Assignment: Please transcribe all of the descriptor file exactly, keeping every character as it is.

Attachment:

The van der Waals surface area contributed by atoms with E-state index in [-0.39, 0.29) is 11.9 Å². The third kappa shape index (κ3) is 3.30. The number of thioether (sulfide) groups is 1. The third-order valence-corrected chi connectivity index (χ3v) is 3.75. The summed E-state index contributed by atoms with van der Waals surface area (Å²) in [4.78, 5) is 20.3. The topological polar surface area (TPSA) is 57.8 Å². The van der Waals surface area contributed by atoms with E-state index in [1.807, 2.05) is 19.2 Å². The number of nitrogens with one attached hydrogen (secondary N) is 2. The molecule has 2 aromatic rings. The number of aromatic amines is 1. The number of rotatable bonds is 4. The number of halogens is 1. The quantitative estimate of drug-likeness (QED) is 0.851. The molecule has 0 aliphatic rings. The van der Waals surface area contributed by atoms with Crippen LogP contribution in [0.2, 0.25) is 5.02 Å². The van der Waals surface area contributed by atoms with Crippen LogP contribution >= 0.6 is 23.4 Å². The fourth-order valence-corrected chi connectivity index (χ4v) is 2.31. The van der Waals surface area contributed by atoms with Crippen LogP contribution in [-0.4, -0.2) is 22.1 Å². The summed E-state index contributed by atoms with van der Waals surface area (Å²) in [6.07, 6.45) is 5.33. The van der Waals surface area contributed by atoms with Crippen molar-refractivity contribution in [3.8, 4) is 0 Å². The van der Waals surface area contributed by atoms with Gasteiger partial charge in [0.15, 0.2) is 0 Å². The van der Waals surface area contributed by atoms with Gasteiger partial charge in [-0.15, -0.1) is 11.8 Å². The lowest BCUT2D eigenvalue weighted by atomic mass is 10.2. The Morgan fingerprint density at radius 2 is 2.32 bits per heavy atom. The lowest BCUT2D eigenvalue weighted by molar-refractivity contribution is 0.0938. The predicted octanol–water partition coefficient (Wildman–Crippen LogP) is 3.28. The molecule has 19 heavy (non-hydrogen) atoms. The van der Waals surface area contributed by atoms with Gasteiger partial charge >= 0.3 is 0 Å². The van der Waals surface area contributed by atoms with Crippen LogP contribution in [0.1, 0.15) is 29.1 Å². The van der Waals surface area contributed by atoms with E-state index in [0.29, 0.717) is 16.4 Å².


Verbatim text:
The van der Waals surface area contributed by atoms with E-state index in [-0.39, 0.29) is 11.9 Å². The third kappa shape index (κ3) is 3.30. The number of thioether (sulfide) groups is 1. The third-order valence-corrected chi connectivity index (χ3v) is 3.75. The summed E-state index contributed by atoms with van der Waals surface area (Å²) in [4.78, 5) is 20.3. The topological polar surface area (TPSA) is 57.8 Å². The van der Waals surface area contributed by atoms with E-state index in [1.807, 2.05) is 19.2 Å². The number of nitrogens with one attached hydrogen (secondary N) is 2. The molecule has 2 aromatic rings. The number of aromatic amines is 1. The number of rotatable bonds is 4. The number of halogens is 1. The quantitative estimate of drug-likeness (QED) is 0.851. The molecule has 0 aliphatic rings. The van der Waals surface area contributed by atoms with Crippen LogP contribution in [0.2, 0.25) is 5.02 Å². The van der Waals surface area contributed by atoms with Crippen LogP contribution >= 0.6 is 23.4 Å². The fourth-order valence-corrected chi connectivity index (χ4v) is 2.31. The van der Waals surface area contributed by atoms with Crippen LogP contribution in [-0.4, -0.2) is 22.1 Å². The summed E-state index contributed by atoms with van der Waals surface area (Å²) in [6.07, 6.45) is 5.33. The van der Waals surface area contributed by atoms with Crippen molar-refractivity contribution in [3.8, 4) is 0 Å². The van der Waals surface area contributed by atoms with Gasteiger partial charge in [0.15, 0.2) is 0 Å². The van der Waals surface area contributed by atoms with Gasteiger partial charge in [-0.15, -0.1) is 11.8 Å². The lowest BCUT2D eigenvalue weighted by atomic mass is 10.2. The Morgan fingerprint density at radius 2 is 2.32 bits per heavy atom. The lowest BCUT2D eigenvalue weighted by molar-refractivity contribution is 0.0938. The predicted octanol–water partition coefficient (Wildman–Crippen LogP) is 3.28. The molecule has 19 heavy (non-hydrogen) atoms. The van der Waals surface area contributed by atoms with Gasteiger partial charge >= 0.3 is 0 Å². The van der Waals surface area contributed by atoms with Crippen LogP contribution in [0.1, 0.15) is 29.1 Å². The van der Waals surface area contributed by atoms with E-state index in [0.29, 0.717) is 16.4 Å².